It sold me for a couple of reasons. In Vancouver, we use rainy weather wear. I always feel that stylish outerwear is a good investment. This coat was priced at $250 as it had a few marks on the sleeve (I'm ok with that - remember my blogpost on Embracing the Patina?) and Alois noted that retail it would be significantly more. Coincidentally, before our trip my dad had given me a thoughtful card with exactly $250 Euros - he sweetly noted that my mum was always looking for lovely things for me when they were on vacation together and wanted me to not think twice if I found something special. Because we were celebrating my milestone birthday in Italy and MaxMara is one of the country's signature brands (the coat is made in Italy), it felt like the stars aligned!
As soon as I came out of the fitting room, Alois was quick to turn up the sleeves and adjust the hood. Simple styling tweaks (rolling or pushing up a sleeve, cuffing jeans or tucking in a top) occurred with every garment I tried on during our appointment.
This practice reinforced the notion that giving off the vibe of "effortless style" takes a little effort.
Not only was this common during my shopping with Alois, whenever I stepped out of a change room in Italy a salesperson was quick to swoop in and roll up the sleeves. The overall street style I noticed in both Paris and the Italian cities we visited felt "effortless" yet looks were purposefully styled.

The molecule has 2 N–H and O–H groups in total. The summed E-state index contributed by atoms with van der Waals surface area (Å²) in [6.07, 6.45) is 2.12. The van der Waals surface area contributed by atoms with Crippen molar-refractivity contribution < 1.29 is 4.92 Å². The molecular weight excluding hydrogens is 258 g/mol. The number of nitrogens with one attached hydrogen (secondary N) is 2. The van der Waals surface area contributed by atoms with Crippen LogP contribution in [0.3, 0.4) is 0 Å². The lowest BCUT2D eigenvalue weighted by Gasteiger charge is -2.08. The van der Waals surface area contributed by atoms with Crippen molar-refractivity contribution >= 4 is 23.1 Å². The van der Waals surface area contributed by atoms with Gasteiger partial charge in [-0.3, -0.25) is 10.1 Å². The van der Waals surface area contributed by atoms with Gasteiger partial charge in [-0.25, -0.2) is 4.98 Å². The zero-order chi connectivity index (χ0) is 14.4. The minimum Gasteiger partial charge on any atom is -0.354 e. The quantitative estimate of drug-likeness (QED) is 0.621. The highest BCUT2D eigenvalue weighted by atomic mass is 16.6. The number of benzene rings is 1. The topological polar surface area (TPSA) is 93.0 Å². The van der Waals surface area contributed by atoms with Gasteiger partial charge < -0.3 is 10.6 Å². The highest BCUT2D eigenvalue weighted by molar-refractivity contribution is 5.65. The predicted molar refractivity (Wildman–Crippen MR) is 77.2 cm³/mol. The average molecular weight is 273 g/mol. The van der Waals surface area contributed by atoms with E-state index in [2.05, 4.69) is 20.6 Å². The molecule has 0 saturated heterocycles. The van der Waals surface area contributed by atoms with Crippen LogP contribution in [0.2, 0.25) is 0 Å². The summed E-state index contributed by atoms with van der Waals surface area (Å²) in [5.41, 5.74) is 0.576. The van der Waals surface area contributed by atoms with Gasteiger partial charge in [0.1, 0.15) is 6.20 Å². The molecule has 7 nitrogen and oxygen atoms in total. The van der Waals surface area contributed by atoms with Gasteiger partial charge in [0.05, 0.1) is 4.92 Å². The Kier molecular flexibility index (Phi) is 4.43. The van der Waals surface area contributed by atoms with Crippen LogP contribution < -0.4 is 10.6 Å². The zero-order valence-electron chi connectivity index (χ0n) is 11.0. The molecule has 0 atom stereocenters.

Try playing around with these simple styling techniques at home so they become more second nature, easy and natural. Just adding one goes a long way!
Several times during our shop, Alois commented that she felt I should wear more clothing that highlights my hourglass shape. She had observed on my Instagram that I often opt for more flowy or boxy shapes. She felt I should "snatch the waist" a little more!
While I do tuck in tops and often belt dresses, I do know that I also gravitate to more relaxed or flowing silhouettes.
Takeaway: it can be easy to default to the same shapes and styles (even as a stylist!). Lately It's important to try and range of silhouettes so as to not get in a rut.
I ended up purchasing the blue printed wrap dress (and went on to wear it several times in Italy and felt so fabulous!). I also purchased this floral tie blouse. I like the way Alois tied it in this picture but she also demonstrated several other ways it could be worn. These jeans weren't the right size, but I now have on my radar a similar pair of high waisted more straight-leg jeans to replace my old skinnies. I currently have a few wider leg pairs I've been wearing, but I really liked this silhouette.